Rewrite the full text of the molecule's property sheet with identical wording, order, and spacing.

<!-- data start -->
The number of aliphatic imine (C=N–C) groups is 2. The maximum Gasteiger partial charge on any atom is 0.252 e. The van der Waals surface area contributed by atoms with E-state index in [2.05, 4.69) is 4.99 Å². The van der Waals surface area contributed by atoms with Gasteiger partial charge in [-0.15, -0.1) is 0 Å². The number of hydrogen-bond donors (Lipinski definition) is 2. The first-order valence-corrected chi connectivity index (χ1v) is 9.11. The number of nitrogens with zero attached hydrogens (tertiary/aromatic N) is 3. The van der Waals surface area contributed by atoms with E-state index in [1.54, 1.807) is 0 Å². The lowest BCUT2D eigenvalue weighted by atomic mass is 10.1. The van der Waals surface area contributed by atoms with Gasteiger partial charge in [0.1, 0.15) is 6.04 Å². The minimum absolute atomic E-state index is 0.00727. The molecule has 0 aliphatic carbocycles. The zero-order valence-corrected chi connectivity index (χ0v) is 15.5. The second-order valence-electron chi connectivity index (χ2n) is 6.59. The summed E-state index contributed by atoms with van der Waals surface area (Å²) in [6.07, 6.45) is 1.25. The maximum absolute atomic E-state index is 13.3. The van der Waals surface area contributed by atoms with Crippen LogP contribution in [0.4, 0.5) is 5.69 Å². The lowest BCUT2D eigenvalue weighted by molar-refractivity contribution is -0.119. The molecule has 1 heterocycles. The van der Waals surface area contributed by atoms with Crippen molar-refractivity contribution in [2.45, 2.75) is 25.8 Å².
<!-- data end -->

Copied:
The number of aliphatic imine (C=N–C) groups is 2. The maximum Gasteiger partial charge on any atom is 0.252 e. The van der Waals surface area contributed by atoms with E-state index in [2.05, 4.69) is 4.99 Å². The van der Waals surface area contributed by atoms with Gasteiger partial charge in [-0.15, -0.1) is 0 Å². The number of hydrogen-bond donors (Lipinski definition) is 2. The first-order valence-corrected chi connectivity index (χ1v) is 9.11. The number of nitrogens with zero attached hydrogens (tertiary/aromatic N) is 3. The van der Waals surface area contributed by atoms with E-state index in [1.54, 1.807) is 0 Å². The lowest BCUT2D eigenvalue weighted by atomic mass is 10.1. The van der Waals surface area contributed by atoms with Gasteiger partial charge in [0.1, 0.15) is 6.04 Å². The minimum absolute atomic E-state index is 0.00727. The molecule has 0 aliphatic carbocycles. The zero-order valence-corrected chi connectivity index (χ0v) is 15.5. The second-order valence-electron chi connectivity index (χ2n) is 6.59. The summed E-state index contributed by atoms with van der Waals surface area (Å²) in [6.07, 6.45) is 1.25. The maximum absolute atomic E-state index is 13.3. The van der Waals surface area contributed by atoms with Crippen LogP contribution in [0.4, 0.5) is 5.69 Å². The lowest BCUT2D eigenvalue weighted by molar-refractivity contribution is -0.119. The molecule has 1 heterocycles. The van der Waals surface area contributed by atoms with Crippen molar-refractivity contribution in [2.45, 2.75) is 25.8 Å².